Facebook raised a storm of outrage last month when it decided to more strictly enforce it’s “real names” policy, inadvertently forcing many in the LGBT community to reveal their true identities on the site. However, Facebook has reversed its stance, and officially apologized in a blog post from product chief Christopher Cox.
“In the two weeks since the real-name policy issues surfaced, we’ve had the chance to hear from many of you in these communities and understand the policy more clearly as you experience it,” he wrote. “We’ve also come to understand how painful this has been. We owe you a better service and a better experience using Facebook, and we’re going to fix the way this policy gets handled so everyone affected here can go back to using Facebook as you were.”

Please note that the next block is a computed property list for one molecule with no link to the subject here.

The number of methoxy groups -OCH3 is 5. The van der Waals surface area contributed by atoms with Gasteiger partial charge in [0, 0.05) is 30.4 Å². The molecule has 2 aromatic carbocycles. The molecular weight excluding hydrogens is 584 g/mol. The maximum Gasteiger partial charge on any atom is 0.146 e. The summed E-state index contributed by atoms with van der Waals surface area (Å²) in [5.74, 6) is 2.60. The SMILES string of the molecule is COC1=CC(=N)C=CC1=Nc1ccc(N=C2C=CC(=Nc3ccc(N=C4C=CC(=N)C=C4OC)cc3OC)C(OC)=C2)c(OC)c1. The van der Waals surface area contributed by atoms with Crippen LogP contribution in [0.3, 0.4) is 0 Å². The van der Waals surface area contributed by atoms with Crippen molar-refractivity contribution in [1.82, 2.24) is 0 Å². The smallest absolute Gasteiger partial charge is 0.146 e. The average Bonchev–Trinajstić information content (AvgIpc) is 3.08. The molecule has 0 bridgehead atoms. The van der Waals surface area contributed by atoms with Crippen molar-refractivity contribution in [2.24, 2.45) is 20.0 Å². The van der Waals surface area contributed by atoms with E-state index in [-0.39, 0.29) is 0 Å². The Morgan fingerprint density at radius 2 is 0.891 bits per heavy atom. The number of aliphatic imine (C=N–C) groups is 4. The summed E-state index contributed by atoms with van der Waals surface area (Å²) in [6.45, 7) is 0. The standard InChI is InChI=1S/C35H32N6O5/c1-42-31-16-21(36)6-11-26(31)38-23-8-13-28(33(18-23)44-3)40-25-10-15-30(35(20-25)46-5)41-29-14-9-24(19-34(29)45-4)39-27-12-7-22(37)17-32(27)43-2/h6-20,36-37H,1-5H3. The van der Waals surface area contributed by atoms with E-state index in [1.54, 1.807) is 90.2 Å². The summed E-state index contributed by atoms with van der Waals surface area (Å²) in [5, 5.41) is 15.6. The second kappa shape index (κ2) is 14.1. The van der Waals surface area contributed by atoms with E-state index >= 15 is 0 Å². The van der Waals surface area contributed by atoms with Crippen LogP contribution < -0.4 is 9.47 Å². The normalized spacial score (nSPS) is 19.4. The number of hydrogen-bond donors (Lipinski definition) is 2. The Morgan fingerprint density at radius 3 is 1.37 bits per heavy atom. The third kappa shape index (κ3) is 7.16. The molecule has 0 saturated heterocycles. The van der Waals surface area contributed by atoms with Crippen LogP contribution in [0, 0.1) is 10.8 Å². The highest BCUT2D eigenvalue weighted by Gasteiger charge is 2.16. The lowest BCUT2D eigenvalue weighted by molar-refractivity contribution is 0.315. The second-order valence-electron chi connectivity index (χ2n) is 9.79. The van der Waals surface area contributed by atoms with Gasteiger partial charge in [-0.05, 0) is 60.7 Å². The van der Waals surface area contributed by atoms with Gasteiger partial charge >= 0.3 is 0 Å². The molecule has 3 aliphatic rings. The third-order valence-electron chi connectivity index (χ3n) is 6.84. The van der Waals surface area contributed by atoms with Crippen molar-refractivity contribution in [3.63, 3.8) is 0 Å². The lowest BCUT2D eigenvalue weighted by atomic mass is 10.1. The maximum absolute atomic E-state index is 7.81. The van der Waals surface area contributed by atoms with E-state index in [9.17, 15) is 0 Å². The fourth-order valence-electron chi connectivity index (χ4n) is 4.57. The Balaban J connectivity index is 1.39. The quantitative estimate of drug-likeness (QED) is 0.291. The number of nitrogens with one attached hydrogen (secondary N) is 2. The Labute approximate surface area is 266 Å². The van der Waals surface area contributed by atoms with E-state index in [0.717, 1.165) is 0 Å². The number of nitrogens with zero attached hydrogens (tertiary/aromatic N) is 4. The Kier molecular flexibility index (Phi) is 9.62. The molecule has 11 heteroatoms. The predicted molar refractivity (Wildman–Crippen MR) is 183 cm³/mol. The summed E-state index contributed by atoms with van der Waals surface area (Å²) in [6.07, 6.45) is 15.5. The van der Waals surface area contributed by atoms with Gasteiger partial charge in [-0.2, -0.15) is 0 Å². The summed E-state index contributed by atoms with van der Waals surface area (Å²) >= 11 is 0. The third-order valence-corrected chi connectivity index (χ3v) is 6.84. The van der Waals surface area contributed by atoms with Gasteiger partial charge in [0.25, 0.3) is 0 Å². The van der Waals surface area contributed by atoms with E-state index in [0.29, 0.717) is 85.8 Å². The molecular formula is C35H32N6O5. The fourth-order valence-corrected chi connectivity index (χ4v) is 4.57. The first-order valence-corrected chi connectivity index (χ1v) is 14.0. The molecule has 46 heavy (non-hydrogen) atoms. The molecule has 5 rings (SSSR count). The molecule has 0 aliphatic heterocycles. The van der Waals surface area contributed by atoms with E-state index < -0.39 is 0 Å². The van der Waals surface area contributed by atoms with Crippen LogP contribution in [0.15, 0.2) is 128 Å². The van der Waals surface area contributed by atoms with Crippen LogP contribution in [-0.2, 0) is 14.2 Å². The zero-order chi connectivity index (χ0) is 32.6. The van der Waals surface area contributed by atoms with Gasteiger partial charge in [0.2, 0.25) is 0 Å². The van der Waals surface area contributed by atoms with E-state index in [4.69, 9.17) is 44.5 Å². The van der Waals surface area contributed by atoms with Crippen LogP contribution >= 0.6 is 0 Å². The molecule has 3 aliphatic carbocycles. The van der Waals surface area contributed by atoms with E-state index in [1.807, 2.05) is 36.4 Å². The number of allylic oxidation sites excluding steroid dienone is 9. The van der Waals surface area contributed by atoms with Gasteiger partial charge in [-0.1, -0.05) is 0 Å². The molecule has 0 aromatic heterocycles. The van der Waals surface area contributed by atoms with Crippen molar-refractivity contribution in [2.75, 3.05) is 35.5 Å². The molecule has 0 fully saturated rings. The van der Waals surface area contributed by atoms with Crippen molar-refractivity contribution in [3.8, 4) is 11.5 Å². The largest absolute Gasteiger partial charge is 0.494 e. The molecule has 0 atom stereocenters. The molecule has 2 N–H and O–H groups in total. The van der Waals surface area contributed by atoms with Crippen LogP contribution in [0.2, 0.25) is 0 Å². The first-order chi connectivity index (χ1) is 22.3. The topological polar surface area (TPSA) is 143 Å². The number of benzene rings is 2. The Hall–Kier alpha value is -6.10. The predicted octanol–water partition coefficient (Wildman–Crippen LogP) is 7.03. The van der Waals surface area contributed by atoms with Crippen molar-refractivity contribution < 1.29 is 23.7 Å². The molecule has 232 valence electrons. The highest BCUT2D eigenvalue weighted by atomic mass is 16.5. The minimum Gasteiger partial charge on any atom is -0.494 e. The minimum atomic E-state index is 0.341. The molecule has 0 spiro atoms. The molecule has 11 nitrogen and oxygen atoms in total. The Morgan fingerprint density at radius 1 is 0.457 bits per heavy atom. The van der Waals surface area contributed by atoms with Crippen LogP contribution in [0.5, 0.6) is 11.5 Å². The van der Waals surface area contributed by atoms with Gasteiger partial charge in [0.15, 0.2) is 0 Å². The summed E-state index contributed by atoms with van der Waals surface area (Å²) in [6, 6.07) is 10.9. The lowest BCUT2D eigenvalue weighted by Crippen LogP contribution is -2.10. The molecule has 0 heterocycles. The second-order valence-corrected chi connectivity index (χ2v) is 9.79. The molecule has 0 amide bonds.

Cox also noted that the site needs to get back to the “spirit” of the policy, which encourages Facebook users to identify themselves on the site as they do in real life — no matter how outlandish the name. He also said that Facebook is working on better tools to identify and differentiate between users who have a legitimate pseudonym on the site versus ones that are merely acting as spam.
Though the move is definitely a result of a tidal wave of bad publicity (and many users leaving Facebook for rival social networks), it’s a positive sign moving forward that Facebook was so willing to listen to the complaints of a small minority of its users.
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